Her work on gender equality can also be seen as progress on climate adaptation. There are several clear connections one can make between the welfare of women and the welfare of the planet. And while Ginsburg worked tirelessly toward granting women the same power and rights as men (“when there are nine!”), the fact that women tend to be paid less than men, bear the greater share of childcare and domestic labor, and can’t always make their own reproductive choices means they are more likely to feel the effects of environmental crises like wildfires and hurricanes.

In very simplistic terms, if women don’t have solid standing in society backed up by meaningful legislation that protects their rights as equal to men’s, climate change is going to hit them earliest and hardest. Because even though a storm surge is bad for everyone, it’s going to be worse for the people who are already unsteady on their feet.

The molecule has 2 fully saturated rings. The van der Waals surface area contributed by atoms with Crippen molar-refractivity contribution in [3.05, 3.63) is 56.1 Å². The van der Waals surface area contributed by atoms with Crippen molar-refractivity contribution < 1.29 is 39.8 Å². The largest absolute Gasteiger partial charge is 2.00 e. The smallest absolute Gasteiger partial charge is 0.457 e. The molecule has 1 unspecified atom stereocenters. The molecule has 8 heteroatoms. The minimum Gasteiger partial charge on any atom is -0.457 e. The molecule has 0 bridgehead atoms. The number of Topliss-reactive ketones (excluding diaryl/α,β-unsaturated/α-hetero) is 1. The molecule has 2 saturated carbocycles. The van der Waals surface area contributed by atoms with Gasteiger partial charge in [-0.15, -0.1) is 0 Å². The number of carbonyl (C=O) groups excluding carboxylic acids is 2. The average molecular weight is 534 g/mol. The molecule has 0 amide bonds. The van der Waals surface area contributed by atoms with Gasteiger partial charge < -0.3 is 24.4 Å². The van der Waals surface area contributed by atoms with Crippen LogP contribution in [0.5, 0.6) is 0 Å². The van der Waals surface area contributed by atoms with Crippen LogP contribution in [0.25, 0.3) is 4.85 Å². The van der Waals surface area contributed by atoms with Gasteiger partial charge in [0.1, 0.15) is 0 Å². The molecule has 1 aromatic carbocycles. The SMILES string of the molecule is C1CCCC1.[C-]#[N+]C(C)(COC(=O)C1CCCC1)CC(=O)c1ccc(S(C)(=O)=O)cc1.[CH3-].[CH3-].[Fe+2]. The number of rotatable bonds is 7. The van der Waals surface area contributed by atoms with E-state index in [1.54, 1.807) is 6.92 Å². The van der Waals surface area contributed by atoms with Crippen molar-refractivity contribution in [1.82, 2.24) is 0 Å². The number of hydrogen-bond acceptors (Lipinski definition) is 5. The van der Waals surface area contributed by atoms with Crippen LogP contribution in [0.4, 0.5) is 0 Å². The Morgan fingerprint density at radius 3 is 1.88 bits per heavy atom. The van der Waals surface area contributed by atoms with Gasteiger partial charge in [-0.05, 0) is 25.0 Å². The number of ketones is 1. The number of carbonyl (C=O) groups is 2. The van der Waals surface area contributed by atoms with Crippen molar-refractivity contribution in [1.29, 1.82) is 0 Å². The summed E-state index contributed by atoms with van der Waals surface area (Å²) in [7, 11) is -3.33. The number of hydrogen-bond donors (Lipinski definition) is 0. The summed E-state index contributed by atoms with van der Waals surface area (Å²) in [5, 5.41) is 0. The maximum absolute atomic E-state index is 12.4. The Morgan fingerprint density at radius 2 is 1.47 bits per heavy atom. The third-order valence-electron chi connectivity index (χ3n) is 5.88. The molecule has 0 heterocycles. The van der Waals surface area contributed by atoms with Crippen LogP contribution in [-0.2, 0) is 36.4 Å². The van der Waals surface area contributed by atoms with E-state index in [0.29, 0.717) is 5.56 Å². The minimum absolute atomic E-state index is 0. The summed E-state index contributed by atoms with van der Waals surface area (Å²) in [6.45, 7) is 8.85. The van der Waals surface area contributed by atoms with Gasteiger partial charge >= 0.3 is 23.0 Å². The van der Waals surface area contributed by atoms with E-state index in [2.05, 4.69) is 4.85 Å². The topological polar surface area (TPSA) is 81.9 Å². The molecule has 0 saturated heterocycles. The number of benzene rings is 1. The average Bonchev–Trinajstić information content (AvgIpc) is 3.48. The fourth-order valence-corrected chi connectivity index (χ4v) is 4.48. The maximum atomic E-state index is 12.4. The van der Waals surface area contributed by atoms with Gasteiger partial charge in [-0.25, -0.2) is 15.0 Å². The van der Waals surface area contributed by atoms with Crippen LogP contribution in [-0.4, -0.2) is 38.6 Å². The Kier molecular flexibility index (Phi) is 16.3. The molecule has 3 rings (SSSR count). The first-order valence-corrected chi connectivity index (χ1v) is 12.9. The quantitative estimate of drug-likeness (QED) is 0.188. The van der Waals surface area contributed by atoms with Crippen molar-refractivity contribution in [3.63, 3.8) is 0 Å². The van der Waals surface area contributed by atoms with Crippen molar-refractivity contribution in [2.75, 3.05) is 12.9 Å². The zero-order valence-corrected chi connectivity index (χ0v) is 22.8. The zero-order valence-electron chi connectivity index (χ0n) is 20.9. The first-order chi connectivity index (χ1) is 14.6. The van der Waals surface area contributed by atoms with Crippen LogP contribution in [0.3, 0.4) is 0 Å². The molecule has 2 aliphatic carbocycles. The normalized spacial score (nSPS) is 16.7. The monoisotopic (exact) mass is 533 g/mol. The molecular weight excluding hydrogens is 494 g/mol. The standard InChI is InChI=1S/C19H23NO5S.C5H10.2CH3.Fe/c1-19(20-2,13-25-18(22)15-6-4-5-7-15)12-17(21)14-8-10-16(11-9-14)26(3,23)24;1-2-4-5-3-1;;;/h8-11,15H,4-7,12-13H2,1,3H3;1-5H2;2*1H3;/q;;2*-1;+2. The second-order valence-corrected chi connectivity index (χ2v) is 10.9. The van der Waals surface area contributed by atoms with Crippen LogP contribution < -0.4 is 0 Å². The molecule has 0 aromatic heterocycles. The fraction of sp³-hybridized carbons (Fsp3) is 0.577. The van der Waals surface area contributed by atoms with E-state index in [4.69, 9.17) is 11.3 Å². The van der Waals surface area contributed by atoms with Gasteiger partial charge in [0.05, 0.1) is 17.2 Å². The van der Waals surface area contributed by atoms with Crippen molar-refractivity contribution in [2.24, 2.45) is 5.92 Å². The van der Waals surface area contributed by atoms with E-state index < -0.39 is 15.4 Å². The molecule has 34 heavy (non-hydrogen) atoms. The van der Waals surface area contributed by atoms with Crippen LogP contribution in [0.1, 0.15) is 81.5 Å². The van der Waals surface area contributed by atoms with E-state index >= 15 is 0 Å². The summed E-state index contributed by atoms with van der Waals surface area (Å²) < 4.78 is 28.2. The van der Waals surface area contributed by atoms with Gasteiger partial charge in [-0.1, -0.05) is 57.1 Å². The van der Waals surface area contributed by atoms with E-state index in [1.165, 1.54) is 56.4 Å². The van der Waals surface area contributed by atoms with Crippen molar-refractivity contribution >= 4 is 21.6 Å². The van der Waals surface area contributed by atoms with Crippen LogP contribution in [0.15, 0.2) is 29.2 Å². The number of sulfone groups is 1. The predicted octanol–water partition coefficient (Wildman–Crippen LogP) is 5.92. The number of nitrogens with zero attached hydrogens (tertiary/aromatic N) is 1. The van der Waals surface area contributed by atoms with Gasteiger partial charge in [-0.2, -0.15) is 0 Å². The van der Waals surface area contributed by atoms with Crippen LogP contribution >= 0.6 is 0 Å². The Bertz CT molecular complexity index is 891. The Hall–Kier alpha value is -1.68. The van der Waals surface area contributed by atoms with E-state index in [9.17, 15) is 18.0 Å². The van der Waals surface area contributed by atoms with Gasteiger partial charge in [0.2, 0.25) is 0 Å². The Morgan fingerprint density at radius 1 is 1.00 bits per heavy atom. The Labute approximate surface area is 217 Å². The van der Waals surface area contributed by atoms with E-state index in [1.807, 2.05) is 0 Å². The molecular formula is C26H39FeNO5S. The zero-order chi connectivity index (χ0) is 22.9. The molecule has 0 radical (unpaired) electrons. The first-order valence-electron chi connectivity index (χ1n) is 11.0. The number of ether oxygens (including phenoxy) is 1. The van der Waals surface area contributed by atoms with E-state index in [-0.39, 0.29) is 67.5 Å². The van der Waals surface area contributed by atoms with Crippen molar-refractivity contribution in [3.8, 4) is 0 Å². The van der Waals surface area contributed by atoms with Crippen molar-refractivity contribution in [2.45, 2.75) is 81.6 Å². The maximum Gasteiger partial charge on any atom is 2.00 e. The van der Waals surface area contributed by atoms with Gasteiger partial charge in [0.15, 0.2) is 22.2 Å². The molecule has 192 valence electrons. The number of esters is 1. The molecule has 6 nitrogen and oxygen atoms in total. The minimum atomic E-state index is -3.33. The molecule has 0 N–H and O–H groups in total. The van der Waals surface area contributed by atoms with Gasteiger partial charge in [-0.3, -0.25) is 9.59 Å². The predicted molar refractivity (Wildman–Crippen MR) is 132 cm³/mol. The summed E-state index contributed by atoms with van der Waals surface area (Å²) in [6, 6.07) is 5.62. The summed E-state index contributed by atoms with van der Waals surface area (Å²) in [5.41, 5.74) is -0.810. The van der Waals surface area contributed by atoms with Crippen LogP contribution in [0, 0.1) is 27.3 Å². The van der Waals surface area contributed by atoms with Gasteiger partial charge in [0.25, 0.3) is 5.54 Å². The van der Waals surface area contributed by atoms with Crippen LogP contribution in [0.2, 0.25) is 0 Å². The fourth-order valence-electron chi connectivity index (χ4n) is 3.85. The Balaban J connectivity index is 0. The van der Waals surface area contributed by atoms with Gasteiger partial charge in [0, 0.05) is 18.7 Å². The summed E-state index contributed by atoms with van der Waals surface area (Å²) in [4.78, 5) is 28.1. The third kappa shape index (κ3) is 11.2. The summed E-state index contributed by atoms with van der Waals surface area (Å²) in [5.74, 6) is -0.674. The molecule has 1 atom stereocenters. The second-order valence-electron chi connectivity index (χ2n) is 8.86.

And just to throw a little invisible labor into the mix, women still have to contend with the sexist assumption that we care more about nature and trees and what have you, because we are more nurturing than men. “Women, who practice the ‘ethic of care’ more often than men, appear more prone to respect the basic connection between humankind and ‘Mother Nature.’” wrote the (male) authors of the revealingly named 1996 academic paper “It’s Not Nice to Fool Mother Nature! The Mystique of Feminist Approaches to International Environmental Law.” “In sum, women, by virtue of their gender, are more likely to nurture nature than to exploit it for ruthless private gain.”

Now, even if we accept that basic premise, it brings up some big questions. Like, is it inherent to our gender to care for the forests and the oceans and the animals? Or do women just tend to do that because we see how they’re important for the survival of the human race, and that people in power (mostly men) are simply not prioritizing that because it’s not a cultural value? And women are left to clean up the mess because that’s what we’re expected to do?